Economy of Disease 2


Without question, the U.S. economy is heavily invested in disease. Retailers like Walgreens have mastered the art of selling products on both sides of the equation. At the front of the store, Walgreens sells junk food products, soft drinks, candy and a lot of food that really has no nutrition. At the back of the store, they sell prescription drugs — drugs that treat the symptoms of diseases that are ultimately caused by people’s poor dietary choices and their consumption of junk food. Walgreens has really mastered this. They will sell you the problem and the treatment, all in the same store. One reason Walgreens is so incredibly successful as a business is because it has mastered the art of selling products to consumers as part of the disease economy. It is a flagship company of the disease economy, perhaps even more so than pharmaceutical companies.

One of the funniest things about the disease economy is that the consumers who are diseased think they’re doing well because they own stocks in the companies selling the products that harm them. This fascinates me. A guy dying of cancer or suffering from heart disease, because of the products he has been consuming for years, believes he’s doing well because he owns stock in large food manufacturing companies or large pharmaceutical companies. Maybe he owns stock in a new medical technology, or maybe he’s a partner in a local medical clinic. His investments are doing great, but he’s dying, and he’s dying from preventable degenerative disease.

This is what’s happening across the country, not just to one person, but to millions of people — perhaps hundreds of millions — who think the economy is looking up and think that maybe they have a good job because they work for a pharmaceutical company. They think they have good investments now because they have stocks in the junk food manufacturers. They think they’re doing well financially, but guess what? They’re consuming the product themselves, and they are dying. They’re dying from a degenerative disease at a rate that has never before been witnessed in human history. This demonstrates my entire point: We cannot create abundance by selling each other increasingly expensive products and services that harm each other.

By the way, I don’t mean to leave out all those chemical companies manufacturing pesticides, herbicides, fungicides, toxic household cleaners and toxic personal care products. A lot of those skincare companies are really just chemical manufacturers with sexy marketing and lots of women in lab coats selling you products that actually harm your health; that literally contain ingredients that cause cancer and liver disease. People think our economy is booming, but we’re all dying of chronic disease. Why is it that 50 percent of our senior citizens in the United States have high blood pressure? Why is it that 40 percent of our senior citizens are now clinically obese? I’m willing to bet that a similar percentage may have nervous system disorders or early stages of dementia or Alzheimer’s disease. Most of them are probably metabolizing some form of cancer right now, even though it may not have been diagnosed yet.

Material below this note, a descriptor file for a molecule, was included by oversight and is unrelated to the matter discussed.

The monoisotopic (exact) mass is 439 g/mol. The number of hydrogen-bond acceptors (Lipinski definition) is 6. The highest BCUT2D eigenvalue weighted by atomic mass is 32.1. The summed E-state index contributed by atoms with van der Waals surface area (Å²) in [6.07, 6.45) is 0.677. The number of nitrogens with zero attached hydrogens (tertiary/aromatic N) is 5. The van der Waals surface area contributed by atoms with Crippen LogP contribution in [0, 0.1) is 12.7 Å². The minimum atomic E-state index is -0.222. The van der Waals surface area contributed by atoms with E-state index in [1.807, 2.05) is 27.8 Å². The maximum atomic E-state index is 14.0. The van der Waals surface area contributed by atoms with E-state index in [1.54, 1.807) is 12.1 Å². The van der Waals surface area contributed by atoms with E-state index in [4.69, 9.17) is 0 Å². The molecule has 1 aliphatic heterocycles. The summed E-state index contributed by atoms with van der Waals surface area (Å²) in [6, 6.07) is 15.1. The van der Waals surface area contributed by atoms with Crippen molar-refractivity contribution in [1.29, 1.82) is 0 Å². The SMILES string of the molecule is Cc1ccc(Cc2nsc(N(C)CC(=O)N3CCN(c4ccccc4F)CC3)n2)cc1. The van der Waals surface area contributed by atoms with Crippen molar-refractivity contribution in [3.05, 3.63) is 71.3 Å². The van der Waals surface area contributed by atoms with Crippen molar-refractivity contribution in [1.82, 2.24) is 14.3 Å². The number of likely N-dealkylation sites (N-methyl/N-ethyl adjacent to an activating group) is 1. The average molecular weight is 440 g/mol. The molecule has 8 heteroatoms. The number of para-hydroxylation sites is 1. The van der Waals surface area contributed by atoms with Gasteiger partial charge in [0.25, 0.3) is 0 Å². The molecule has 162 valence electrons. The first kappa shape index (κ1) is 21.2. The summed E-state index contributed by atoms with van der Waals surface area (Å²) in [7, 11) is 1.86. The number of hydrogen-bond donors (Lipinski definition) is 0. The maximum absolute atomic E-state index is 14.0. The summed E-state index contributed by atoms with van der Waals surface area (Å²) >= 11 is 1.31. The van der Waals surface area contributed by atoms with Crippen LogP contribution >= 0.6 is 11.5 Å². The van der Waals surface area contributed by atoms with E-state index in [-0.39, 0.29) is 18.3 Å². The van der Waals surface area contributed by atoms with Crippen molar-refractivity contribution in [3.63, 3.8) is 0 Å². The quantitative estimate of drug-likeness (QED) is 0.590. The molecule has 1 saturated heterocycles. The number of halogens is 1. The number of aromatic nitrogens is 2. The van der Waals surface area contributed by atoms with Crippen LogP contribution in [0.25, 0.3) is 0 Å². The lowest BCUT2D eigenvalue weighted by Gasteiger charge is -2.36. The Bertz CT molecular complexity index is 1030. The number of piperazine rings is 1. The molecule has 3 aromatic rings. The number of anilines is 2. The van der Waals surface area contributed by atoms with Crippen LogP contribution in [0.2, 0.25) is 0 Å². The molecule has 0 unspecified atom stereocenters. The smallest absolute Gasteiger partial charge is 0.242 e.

The US is a nation of diseased individuals, and that disease starts very early. There are 12-year-old children who have atherosclerosis. There are teenagers with osteoporosis, and teenage children with obesity are now common. In fact, diabetes has gotten so bad in young people that they had to change the name. That used to be the name. Now they just have to call it diabesity, and that applies to children, teenagers and adults alike.

They have created so much disease in US, and based our economy on it to such a degree that, frankly, they cannot untangle this situation without causing economic distress. If there were a cure for cancer, diabetes or heart disease tomorrow, where a person could wave a magic wand and instantly eliminate those diseases, and if every person in the country did that tomorrow, the sobering truth is that the US national economy would collapse overnight. It would collapse because there’s so much money, so much real estate, so much education and so much expertise and research invested in disease that they could not financially survive in an economy based on health and abundance, at least not the way things are configured right now.

They could not economically survive in an economy based on real health. They are so invested in disease in the US that they truly have a disease economy, and in order for that economy to grow, they have to expand the number of people with disease, expand the definition of disease or expand the coverage of people who are treated with high-profit disease-masking products. All three of those things are happening right now. And guess what, the disease economy is spreading.  Look around you and ask yourself how many Asian countries are following these trends.

Be well

Dr Sundardas